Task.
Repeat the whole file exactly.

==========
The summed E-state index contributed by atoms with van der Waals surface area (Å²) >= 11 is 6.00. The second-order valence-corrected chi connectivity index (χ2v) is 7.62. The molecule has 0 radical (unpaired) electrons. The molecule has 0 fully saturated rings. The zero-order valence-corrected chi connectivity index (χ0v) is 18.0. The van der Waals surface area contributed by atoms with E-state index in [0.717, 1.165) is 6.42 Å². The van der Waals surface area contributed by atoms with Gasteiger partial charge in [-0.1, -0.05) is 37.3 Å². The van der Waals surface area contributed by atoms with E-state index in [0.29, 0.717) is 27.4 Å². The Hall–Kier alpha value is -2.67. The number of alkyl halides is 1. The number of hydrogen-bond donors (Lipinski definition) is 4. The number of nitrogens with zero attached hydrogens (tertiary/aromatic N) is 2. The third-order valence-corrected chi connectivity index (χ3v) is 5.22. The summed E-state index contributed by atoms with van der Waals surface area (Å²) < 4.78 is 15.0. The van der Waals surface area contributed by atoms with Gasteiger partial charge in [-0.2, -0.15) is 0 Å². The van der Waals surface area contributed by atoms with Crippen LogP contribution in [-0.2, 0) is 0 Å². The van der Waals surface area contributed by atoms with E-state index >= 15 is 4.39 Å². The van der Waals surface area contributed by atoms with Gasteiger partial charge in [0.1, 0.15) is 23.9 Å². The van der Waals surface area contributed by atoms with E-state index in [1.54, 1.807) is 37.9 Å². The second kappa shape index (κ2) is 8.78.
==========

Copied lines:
The summed E-state index contributed by atoms with van der Waals surface area (Å²) >= 11 is 6.00. The second-order valence-corrected chi connectivity index (χ2v) is 7.62. The molecule has 0 radical (unpaired) electrons. The molecule has 0 fully saturated rings. The zero-order valence-corrected chi connectivity index (χ0v) is 18.0. The van der Waals surface area contributed by atoms with E-state index in [0.717, 1.165) is 6.42 Å². The van der Waals surface area contributed by atoms with Gasteiger partial charge in [-0.1, -0.05) is 37.3 Å². The van der Waals surface area contributed by atoms with E-state index in [0.29, 0.717) is 27.4 Å². The Hall–Kier alpha value is -2.67. The number of alkyl halides is 1. The number of hydrogen-bond donors (Lipinski definition) is 4. The number of nitrogens with zero attached hydrogens (tertiary/aromatic N) is 2. The third-order valence-corrected chi connectivity index (χ3v) is 5.22. The summed E-state index contributed by atoms with van der Waals surface area (Å²) < 4.78 is 15.0. The van der Waals surface area contributed by atoms with Gasteiger partial charge in [-0.2, -0.15) is 0 Å². The van der Waals surface area contributed by atoms with Crippen LogP contribution in [-0.2, 0) is 0 Å². The van der Waals surface area contributed by atoms with E-state index >= 15 is 4.39 Å². The van der Waals surface area contributed by atoms with Gasteiger partial charge in [0.1, 0.15) is 23.9 Å². The van der Waals surface area contributed by atoms with E-state index in [1.54, 1.807) is 37.9 Å². The second kappa shape index (κ2) is 8.78.